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Fathers are important

By Father Richard Smith, the Vicar General for the Diocese

The Importance of Fathers in Our Lives


I was born the day before Father’s Day, and every year my family celebrated the two occasions together. Today we remember not only our Dads but also the many priests we have called Father. I want to tell you about a couple of Fathers I have known who have been important in my life as a Catholic and a priest.

My Dad was the best I could have wished for, and you can imagine the worry I had when, at age nine, I was told by Sister Dolores that anyone who was not baptized could never go to heaven. My Dad was not baptized, and Sister told me to pray he would be some day, or I would never see him or be with him together with my mother in eternity. That Christmas I wrapped up my catechism as a gift and gave it to him Christmas morning. Subtle?

The next year, our parish got its first associate pastor. He played ball with us at recess or just talked with us on the playground. My Dad started seeing Father Arthur Maher for “convert instructions” to be baptized. As I watched my Dad having water poured over his head, Father Maher became my lifetime hero. He was making it possible that I could someday spend eternity in heaven with my Dad, Mom and Jesus. I looked up at this priest and knew that someday I wanted to be just like him. My Dad and I were confirmed together that year, and no one was surprised when I took Arthur as my confirmation name.

Father Maher has been a model for me, and when I visited him a few weeks ago in the hospital, I told him what he meant to me, and that he would always be my hero.

A few years later, my pastor, Father Lloyd Bowden, told me about a new seminary for Joliet, and he thought I should go. I applied and was accepted as a seminarian for Bishop Martin McNamara, our first bishop in Joliet. I left home at age 15, and now, at age 70, I have been able to have served for all six of our bishops.  I was humbled to preside at the funeral Mass of Father Bowden, a loyal priest who had reached the milestone of 70 years as a priest of Joliet. The saddest part of his funeral Mass was to see a congregation of only 50 people, most of whom were family.

I was ordained a priest of Jesus in the very church where I was baptized, by the second bishop of Joliet, Bishop Romeo Blanchette. My first pastor and longtime friend of so many of our priests was Father James Lennon, the most terrific mentor and a true shepherd. I learned so much from him — and still do. He continues to serve beyond retirement and touches the lives of so many people, as have so many of our senior priests who continue to serve unselfishly the people of Joliet.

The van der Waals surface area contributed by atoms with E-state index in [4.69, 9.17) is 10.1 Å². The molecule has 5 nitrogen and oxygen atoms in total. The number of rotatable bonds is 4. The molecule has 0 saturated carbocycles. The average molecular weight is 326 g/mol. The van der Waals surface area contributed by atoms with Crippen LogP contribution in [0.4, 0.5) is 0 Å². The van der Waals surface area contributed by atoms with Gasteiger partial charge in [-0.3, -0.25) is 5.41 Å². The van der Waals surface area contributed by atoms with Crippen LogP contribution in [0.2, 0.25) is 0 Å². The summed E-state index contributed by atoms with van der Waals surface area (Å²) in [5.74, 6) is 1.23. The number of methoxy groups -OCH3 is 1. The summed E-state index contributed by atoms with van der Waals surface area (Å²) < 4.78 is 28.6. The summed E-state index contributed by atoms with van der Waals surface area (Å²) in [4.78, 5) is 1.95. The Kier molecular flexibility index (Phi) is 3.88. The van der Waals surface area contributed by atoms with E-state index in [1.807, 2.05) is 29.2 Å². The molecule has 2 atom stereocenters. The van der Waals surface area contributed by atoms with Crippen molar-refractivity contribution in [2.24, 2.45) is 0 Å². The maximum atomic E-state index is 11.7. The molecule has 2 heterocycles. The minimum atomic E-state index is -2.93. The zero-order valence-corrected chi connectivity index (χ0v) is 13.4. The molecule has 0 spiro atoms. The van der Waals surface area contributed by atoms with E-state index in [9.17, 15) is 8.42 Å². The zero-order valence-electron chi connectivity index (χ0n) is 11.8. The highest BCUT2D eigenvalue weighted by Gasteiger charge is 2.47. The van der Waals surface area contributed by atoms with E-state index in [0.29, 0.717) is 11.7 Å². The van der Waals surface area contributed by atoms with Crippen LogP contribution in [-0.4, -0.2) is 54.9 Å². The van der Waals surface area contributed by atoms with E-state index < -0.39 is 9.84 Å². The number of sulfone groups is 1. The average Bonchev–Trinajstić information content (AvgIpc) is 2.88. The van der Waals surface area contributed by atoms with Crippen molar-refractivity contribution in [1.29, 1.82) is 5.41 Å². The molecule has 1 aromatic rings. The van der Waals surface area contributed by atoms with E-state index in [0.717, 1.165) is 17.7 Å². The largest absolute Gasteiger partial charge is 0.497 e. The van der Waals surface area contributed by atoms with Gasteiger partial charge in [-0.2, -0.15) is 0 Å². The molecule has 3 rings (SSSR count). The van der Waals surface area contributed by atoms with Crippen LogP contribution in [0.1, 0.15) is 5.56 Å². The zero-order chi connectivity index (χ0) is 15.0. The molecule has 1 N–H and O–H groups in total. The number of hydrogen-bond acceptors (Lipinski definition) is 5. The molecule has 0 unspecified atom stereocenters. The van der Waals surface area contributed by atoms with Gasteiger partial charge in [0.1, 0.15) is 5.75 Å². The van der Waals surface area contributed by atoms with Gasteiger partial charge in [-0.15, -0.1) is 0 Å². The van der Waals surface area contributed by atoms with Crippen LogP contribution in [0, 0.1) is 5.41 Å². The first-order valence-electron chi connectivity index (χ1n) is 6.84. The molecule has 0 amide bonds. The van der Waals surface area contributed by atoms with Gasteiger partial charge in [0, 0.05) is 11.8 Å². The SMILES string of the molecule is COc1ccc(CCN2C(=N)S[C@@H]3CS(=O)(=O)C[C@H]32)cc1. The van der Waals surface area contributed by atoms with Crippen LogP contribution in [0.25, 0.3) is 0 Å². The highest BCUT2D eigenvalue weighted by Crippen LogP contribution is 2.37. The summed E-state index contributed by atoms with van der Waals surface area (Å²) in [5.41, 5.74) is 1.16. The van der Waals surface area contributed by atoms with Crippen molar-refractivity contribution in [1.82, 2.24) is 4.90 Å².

The third bishop of Joliet, Bishop Joseph Imesch, accepted my offer to help one day a week in the Marriage Tribunal, which, at the time, was overburdened with cases. I had no idea that helping one day a week would become a full-time, 12-year ministry of working on marriage cases. One of the gentle souls who worked in the Tribunal was Monsignor Peter Seidl, who was there over 25 years working on cases. He was a kind and generous man with a great sense of humor. I will always remember his embarrassment when he was in the nursing home and called the bishop to see if he could have $25 for a new pair of pajamas. This man had served the Church his entire life.

When Bishop Joseph Siegel became the Bishop of Evansville, Indiana, I got a call from our fifth bishop, Bishop R. Daniel Conlon, asking me as a favor if I would fill in as vicar general in Bishop Siegel’s absence, just for a short time of maybe three- to-six months, until a new auxiliary bishop was announced. Almost three years later, after our sixth bishop, Bishop Ronald Hicks, was installed, he asked if I would serve fulltime as his vicar general. It has been a tremendous experience to witness and be a part of the transition for our new bishop, who is so happy and excited to be the bishop of Joliet.

The future has so much hope that will urge us on to be active disciples of Jesus Christ. But our past is also extraordinarily rich with beautiful souls of so many men who have dedicated their lives to serving us, the people of the Diocese of Joliet. Let us never forget them, as I am sure they have not forgotten us.

The Father’s Day Collection for Diocesan Infirmed and Elderly Priests will be held on June 19-20, 2021, in parishes throughout the diocese. The annual collection is to help meet the needs of our elderly, infirmed and retired diocesan priests, especially those who have extraordinary medical expenses or catastrophic illnesses above and beyond what insurance can cover. The money also helps to pay for repairs at the St. John Vianney Villa Priest Retirement Home and to continue to solidify the Retired Priests’ Pension Plan. To donate online, go to the following website: